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State's remarkable wheat harvest goes into the record book

LANSING, MI -- The board of the Michigan Wheat Program congratulates the state's wheat farmers, who brought in an impressive harvest of red and white soft winter wheat. In fact, they broke the average per bushel yield record by five bushels.

"A five bushel yield increase is a huge jump for farmers, especially in what first appeared to be a tough year for wheat," said David Milligan, the Cass City-area farmer who chairs the nine-member wheat board. "Things looked very tough last fall, when farmers were behind in planting wheat and then again in June, when the rain simply would not stop."

"But for most of our wheat farmers, their crop came through the winter in very good shape after a strong fall emergence, favorable conditions during grain fill in June and then the rains did stop in time as by mid-July the hot, dry conditions absolutely favored finishing off a high-yielding crop," Milligan added.

The Great Lakes Region office of the National Agricultural Statistics Service announced a record average yield of 81 bushels per acre for the 2015 harvest. In addition, 2015's total wheat production is recorded to be 38.5 million bushels – up 11 percent over 2014. Total wheat production was higher in 2013, but the 81 bushel yield per acre statistic for 2015 is in gold record territory.

Michigan wheat farmers are already significantly more productive than the national average. Michigan wheat farmers averaged 81 bushels per acre, compared to the national average yield of 40 bushels per acre. The 2015 yield is 6.5 percent above Michigan's long-term average.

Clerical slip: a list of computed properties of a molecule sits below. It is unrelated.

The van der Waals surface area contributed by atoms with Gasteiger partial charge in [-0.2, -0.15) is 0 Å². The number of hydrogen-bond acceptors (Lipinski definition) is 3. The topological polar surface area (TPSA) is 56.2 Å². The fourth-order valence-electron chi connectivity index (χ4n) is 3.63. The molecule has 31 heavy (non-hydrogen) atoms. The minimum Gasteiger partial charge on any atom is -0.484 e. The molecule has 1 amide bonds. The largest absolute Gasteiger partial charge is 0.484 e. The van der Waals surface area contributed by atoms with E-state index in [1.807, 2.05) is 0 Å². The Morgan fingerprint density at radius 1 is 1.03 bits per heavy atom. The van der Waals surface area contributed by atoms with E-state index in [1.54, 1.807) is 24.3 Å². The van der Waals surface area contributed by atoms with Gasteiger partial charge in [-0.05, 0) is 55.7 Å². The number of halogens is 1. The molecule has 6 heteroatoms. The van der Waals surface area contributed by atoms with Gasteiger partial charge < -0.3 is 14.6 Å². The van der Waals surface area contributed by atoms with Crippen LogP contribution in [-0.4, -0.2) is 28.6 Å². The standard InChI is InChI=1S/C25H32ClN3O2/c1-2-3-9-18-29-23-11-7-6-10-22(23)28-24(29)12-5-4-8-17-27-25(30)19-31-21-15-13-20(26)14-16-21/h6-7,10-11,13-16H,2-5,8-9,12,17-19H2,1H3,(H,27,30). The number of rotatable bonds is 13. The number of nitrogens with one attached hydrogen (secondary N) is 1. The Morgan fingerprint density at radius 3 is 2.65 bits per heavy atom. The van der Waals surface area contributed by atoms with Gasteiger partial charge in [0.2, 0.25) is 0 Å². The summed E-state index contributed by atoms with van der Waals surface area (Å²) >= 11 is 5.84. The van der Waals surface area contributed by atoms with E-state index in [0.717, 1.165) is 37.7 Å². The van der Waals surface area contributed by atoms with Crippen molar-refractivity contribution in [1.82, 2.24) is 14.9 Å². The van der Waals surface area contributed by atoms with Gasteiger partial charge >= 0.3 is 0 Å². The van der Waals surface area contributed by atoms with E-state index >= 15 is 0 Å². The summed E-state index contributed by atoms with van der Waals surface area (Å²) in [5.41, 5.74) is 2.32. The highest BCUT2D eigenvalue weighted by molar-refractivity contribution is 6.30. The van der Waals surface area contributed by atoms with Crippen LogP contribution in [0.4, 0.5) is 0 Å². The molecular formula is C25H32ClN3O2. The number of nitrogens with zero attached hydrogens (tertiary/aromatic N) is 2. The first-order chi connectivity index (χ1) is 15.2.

In the fall of 2014, Michigan farmers planted 510,000 acres of wheat, harvesting 475,000 acres in July and August 2015. The crop got off to a slow start last fall as cool weather delayed planting. The crop wintered well and broke dormancy on schedule this spring.

While the plentiful rainfall helped boost production and yield, it also contributed to higher DON levels in the wheat crop for some farmers – otherwise it was an outstanding growing season. Demand for Michigan wheat has been strong, according to MSU Extension educator Martin Nagelkirk.

"The state's wheat check-off program is optimistic that with fall harvest occurring on schedule, more farmers will add wheat acreage into their crop rotation this fall," said Executive Director Jody Pollok-Newsom.

Information about Michigan's wheat industry is found at the website, or by calling 888-WHEAT01 (888-943-2801).